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[p. 9] and a house; none others mentioned houses, only land. According to the plan named this comprised two lots of four acres each and one of eight. The latter extended from the bridgeway to the Mystic, and southward from Usher bridge.

Many residents of Medford will recall the very old house demolished but a few years since when work began on the parkway. By the thoughtfulness of members of the Arlington Historical Society, a photograph of the same was secured just before its demolition, which by their courtesy we are able to present.

While there is no absolute proof that it is identical with the one Robert Long conveyed, it is highly probable that it was.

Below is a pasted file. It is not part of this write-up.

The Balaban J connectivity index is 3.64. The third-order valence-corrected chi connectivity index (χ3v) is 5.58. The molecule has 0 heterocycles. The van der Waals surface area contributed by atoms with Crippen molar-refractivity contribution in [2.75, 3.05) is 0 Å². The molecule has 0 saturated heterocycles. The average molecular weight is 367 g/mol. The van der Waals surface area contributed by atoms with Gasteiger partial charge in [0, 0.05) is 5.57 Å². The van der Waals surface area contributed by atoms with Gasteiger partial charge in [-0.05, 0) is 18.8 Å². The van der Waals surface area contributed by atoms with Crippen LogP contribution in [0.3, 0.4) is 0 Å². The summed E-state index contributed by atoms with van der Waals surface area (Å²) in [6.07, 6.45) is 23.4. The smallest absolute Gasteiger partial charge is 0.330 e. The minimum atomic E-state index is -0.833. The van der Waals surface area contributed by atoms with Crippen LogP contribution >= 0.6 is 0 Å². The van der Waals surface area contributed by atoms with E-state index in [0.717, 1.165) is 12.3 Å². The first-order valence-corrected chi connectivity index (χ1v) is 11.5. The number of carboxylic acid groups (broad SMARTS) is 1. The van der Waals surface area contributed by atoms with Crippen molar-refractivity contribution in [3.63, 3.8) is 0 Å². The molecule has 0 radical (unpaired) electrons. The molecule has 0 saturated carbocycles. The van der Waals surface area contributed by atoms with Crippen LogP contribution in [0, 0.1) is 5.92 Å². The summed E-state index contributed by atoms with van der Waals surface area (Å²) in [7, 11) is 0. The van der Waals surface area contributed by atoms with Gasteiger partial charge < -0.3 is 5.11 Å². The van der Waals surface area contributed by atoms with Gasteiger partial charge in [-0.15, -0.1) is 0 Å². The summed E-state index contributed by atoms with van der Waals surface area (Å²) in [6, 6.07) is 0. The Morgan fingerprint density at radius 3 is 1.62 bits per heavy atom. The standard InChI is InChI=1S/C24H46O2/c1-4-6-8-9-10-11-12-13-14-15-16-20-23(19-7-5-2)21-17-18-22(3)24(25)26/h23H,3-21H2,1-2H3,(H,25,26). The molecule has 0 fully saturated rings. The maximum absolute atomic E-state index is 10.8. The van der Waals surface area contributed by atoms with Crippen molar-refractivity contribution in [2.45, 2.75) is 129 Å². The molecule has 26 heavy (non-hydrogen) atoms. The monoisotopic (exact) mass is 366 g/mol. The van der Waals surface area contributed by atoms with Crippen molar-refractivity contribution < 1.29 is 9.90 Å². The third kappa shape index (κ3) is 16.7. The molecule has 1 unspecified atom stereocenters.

Returning to President Dunster, we notice that he acquired this dwelling and land in what must have been to him a strenuous time, one of much affliction and sorrow. He had then guided the affairs of the college for fourteen years. During the previous year he had seen fit to depart from the existing custom, and had not presented his infant child for baptism.

This was nothing less than rank heresy in the eyes of the theocratic leaders of the time, and led to his resignation on June 10, 1654.

Consistent in his belief, he publicly gave utterance to his views in the meeting-house on July 30, and resultant on action of the overseers, he made a final resignation on October 24.

On November 4 he asked his just due, an accounting for his services, which the General Court did not see fit to grant, evidently fearing he would take up the profession of law. Six days later he petitioned for liberty to remain in the president's house, which was allowed until the end of the year.

In March (the first month of 1655) the court took action against him for his speech of the previous July, and on April 3 arraigned him for the crime (?), sentencing him to be publicly admonished therefor.

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